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The Role of IgG in Allergy and Tolerance to Common Food Allergens

Institutions
Addenbrookes Hospital, Cambridge and the Institute of Food Research (IFR)
Start date
2003
End date
2006
Objective

In order to establish the role of IgG in the development of allergic sensitisation and reactions to foods, a range of well-characterised individuals will be studied. These individuals will fall into one of the following clearly defined groups:

  1. Peanut and egg allergic patients
  2. Sensitised (IgE) asymptomatic subjects
  3. Non-sensitised controls
  4. Individuals with resolved allergy
More information

Background: In the past, most studies on the pathogenesis of food allergy have focused on the role of specific IgE and the immediate hypersensitivity reaction, but there is little data on the role of specific IgG.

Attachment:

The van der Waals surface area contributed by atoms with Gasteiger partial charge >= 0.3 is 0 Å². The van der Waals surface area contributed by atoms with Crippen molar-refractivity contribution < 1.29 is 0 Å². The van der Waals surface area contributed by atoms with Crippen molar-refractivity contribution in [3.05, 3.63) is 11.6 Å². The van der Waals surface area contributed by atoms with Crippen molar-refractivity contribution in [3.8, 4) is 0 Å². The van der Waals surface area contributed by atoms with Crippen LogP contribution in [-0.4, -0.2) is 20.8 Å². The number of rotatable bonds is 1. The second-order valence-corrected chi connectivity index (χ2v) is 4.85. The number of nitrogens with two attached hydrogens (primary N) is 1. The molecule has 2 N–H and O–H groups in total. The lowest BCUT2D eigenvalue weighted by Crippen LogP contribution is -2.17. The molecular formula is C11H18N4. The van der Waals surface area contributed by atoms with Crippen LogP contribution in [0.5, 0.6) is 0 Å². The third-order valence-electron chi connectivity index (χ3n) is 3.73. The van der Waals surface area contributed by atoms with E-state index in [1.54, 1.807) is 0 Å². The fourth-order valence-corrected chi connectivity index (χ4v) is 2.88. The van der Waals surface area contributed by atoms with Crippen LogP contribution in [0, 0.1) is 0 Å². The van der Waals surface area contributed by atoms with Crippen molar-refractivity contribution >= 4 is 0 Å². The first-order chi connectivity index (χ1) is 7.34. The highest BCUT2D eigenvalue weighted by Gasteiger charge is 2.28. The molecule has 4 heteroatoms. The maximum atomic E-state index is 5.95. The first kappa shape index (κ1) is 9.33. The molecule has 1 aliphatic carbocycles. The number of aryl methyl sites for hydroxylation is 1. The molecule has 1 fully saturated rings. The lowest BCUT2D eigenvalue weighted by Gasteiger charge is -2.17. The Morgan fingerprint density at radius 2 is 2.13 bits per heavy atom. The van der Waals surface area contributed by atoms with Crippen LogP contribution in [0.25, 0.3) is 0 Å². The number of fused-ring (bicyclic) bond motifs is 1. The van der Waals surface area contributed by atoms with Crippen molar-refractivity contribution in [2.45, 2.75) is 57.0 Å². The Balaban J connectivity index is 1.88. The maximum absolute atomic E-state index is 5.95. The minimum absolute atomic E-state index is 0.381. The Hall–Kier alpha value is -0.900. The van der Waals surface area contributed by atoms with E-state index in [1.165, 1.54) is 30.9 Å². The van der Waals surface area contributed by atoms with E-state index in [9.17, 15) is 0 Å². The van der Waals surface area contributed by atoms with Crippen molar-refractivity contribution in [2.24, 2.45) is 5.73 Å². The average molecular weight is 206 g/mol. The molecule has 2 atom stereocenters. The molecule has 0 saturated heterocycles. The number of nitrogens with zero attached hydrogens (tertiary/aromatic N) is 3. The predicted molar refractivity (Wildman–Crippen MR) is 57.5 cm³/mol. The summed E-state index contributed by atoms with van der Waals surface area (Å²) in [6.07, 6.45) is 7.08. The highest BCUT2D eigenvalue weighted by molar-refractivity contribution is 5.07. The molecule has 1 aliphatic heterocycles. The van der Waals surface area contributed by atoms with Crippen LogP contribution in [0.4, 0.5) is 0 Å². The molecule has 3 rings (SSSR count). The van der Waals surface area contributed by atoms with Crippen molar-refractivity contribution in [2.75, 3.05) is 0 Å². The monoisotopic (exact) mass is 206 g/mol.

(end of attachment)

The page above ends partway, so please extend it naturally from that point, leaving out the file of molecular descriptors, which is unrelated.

Peanuts and egg are two of the commonest foods to cause allergy. Allergies to these foods normally first appear in young children and can cause a range of reactions varying from trivial to severe, and may even sometimes result in death. An allergy to egg normally resolves as a child grows up, but allergy to peanut tends to persist.

Funding Source
Food Standards Agency
Project source
View this project
Project number
T07032
Categories
Prevention and Control
Bacterial Pathogens
Parasites
Natural Toxins
Viruses and Prions
Chemical Contaminants
Commodities
Nuts, Seeds
Eggs